Donald Forsdyke
    THE SAME OLD CIRCUS Yes, "the landscape of funding for basic research in Canada has been changed and damaged beyond recognition over the past decade." However, this trend began long ago and a group calling itself "Canadians for Responsible Research Funding" organized meetings, published papers, submitted briefs to granting councils, made a formal oral presentation to a key Federal government committee, and one member even published a book. Apart from getting the granting councils to demand from Canadian research institutions that they have in place a formal code of research conduct, all this was to no avail. Indeed, as noted, the situation has deteriorated even further. Sadly, I suspect, the circus we went through will be repeated again by Canadian members of the Global Young Academy, again to no avail. We have, however, left behind some clues as to how real progress might be made (see Peer Review Webpages .
  2. Avatar for Jeremy Kerr
    Jeremy Kerr
    The report this news piece discusses is "Restoring Canada's competitive in fundamental research: the view from the bench". It can be found here: <em>https://globalyoungacademy.net/wp-content/uploads/2017/06/GYA-2017-FundResearchReport-LoRes.pdf</em> Julia Baum, Megan Dodd, Kristina Tietjen, and I wrote it over the last 18 months or so and it includes responses by 1300+ Canadian researchers to challenges experienced up to 2015, focusing especially on the decade leading up to then. We note the progress made recently in turning the research ship around in Canada and the distance we have yet to go. Canadian researchers are working hard to make the case for research and its benefits for Canada.
  3. Avatar for Pentcho Valev
    Pentcho Valev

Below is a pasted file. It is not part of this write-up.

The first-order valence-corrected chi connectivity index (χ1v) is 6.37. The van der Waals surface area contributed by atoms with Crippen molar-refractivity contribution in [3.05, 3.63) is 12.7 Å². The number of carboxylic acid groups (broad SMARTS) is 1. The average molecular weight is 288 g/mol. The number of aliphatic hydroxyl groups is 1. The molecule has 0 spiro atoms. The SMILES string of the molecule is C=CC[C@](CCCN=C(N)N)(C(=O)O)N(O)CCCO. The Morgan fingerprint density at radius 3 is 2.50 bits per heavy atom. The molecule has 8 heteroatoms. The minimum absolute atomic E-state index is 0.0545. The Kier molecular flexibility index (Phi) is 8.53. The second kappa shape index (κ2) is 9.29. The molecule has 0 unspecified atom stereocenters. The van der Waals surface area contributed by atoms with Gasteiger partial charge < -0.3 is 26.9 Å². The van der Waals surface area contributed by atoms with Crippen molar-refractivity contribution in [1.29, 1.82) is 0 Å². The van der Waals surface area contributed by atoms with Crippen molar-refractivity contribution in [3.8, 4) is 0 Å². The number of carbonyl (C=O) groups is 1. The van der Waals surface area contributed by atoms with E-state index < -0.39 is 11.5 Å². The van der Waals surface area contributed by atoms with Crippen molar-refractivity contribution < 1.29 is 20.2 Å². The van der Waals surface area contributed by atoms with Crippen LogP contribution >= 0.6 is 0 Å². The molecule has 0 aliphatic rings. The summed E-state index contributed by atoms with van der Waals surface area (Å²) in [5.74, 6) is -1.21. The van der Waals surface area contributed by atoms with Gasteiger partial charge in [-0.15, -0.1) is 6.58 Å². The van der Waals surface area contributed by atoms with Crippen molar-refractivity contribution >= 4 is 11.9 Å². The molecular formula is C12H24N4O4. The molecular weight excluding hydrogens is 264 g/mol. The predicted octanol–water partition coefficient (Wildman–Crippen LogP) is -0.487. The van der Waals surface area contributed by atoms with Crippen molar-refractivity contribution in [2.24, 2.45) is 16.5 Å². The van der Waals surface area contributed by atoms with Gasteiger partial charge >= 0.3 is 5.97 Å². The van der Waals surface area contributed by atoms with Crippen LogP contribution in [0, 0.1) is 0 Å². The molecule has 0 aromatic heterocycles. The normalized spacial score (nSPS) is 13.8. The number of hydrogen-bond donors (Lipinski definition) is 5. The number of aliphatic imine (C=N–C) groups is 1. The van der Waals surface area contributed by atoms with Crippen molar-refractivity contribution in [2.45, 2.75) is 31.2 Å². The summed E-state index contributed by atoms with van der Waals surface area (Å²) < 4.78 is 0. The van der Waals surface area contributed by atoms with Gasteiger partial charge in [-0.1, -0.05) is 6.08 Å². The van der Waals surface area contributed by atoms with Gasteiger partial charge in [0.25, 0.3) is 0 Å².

Fundamental science, at least fundamental physics, is dead. Everybody knows that so it is natural for funding to stop and for researchers to disappear: Peter Woit: "I think the worst thing that has happened to theoretical physics over the past 25 years is this descent into ideology, something that has accelerated with the multiverse mania of the last 10-15 years." http://www.math.columbia.edu/~woit/wordpress/?p=9375 Correct, except for the number 25 - it should be replaced by 112: "This paper investigates an alternative possibility: that the critics were right and that the success of Einstein's theory in overcoming them was due to its strengths as an ideology rather than as a science. The clock paradox illustrates how relativity theory does indeed contain inconsistencies that make it scientifically problematic. These same inconsistencies, however, make the theory ideologically powerful. [...] The gatekeepers of professional physics in the universities and research institutes are disinclined to support or employ anyone who raises problems over the elementary inconsistencies of relativity. A winnowing out process has made it very difficult for critics of Einstein to achieve or maintain professional status. Relativists are then able to use the argument of authority to discredit these critics. Were relativists to admit that Einstein may have made a series of elementary logical errors, they would be faced with the embarrassing question of why this had not been noticed earlier. Under these circumstances the marginalisation of antirelativists, unjustified on scientific grounds, is eminently justifiable on grounds of realpolitik. Supporters of relativity theory have protected both the theory and their own reputations by shutting their opponents out of professional discourse. [...] The triumph of relativity theory represents the triumph of ideology not only in the profession of physics bur also in the philosophy of science." Peter Hayes, The Ideology of Relativity: The Case of the Clock Paradox http://www.informaworld.com/smpp/content~content=a909857880 Pentcho Valev